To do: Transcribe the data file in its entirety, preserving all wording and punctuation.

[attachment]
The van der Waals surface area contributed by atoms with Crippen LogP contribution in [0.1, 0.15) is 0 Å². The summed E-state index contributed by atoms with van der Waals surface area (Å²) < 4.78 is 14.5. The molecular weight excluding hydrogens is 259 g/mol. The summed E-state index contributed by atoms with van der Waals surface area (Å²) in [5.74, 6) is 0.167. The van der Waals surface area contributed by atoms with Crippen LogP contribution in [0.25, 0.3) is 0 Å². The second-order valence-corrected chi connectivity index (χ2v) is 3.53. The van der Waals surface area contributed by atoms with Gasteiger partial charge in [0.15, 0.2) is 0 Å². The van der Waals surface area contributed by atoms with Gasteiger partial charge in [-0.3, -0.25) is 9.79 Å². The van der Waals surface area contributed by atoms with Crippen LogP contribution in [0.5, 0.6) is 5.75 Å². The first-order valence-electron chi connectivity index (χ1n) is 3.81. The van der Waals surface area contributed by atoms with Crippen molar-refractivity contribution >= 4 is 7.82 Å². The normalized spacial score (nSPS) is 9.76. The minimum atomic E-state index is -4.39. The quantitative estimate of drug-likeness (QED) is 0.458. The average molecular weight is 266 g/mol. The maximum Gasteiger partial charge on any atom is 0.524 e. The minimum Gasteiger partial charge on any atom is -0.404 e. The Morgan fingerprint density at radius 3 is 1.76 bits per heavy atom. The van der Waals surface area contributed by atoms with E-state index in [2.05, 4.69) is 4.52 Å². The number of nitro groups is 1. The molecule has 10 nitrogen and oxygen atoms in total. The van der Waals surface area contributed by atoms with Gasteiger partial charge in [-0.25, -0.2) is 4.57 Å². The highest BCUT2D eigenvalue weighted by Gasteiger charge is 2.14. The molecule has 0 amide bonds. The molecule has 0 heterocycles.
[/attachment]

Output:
The van der Waals surface area contributed by atoms with Crippen LogP contribution in [0.1, 0.15) is 0 Å². The summed E-state index contributed by atoms with van der Waals surface area (Å²) < 4.78 is 14.5. The molecular weight excluding hydrogens is 259 g/mol. The summed E-state index contributed by atoms with van der Waals surface area (Å²) in [5.74, 6) is 0.167. The van der Waals surface area contributed by atoms with Crippen LogP contribution in [0.25, 0.3) is 0 Å². The second-order valence-corrected chi connectivity index (χ2v) is 3.53. The van der Waals surface area contributed by atoms with Gasteiger partial charge in [0.15, 0.2) is 0 Å². The van der Waals surface area contributed by atoms with Gasteiger partial charge in [-0.3, -0.25) is 9.79 Å². The van der Waals surface area contributed by atoms with Crippen LogP contribution in [0.5, 0.6) is 5.75 Å². The first-order valence-electron chi connectivity index (χ1n) is 3.81. The van der Waals surface area contributed by atoms with Crippen molar-refractivity contribution >= 4 is 7.82 Å². The normalized spacial score (nSPS) is 9.76. The minimum atomic E-state index is -4.39. The quantitative estimate of drug-likeness (QED) is 0.458. The average molecular weight is 266 g/mol. The maximum Gasteiger partial charge on any atom is 0.524 e. The minimum Gasteiger partial charge on any atom is -0.404 e. The Morgan fingerprint density at radius 3 is 1.76 bits per heavy atom. The van der Waals surface area contributed by atoms with E-state index in [2.05, 4.69) is 4.52 Å². The number of nitro groups is 1. The molecule has 10 nitrogen and oxygen atoms in total. The van der Waals surface area contributed by atoms with Gasteiger partial charge in [-0.25, -0.2) is 4.57 Å². The highest BCUT2D eigenvalue weighted by Gasteiger charge is 2.14. The molecule has 0 amide bonds. The molecule has 0 heterocycles.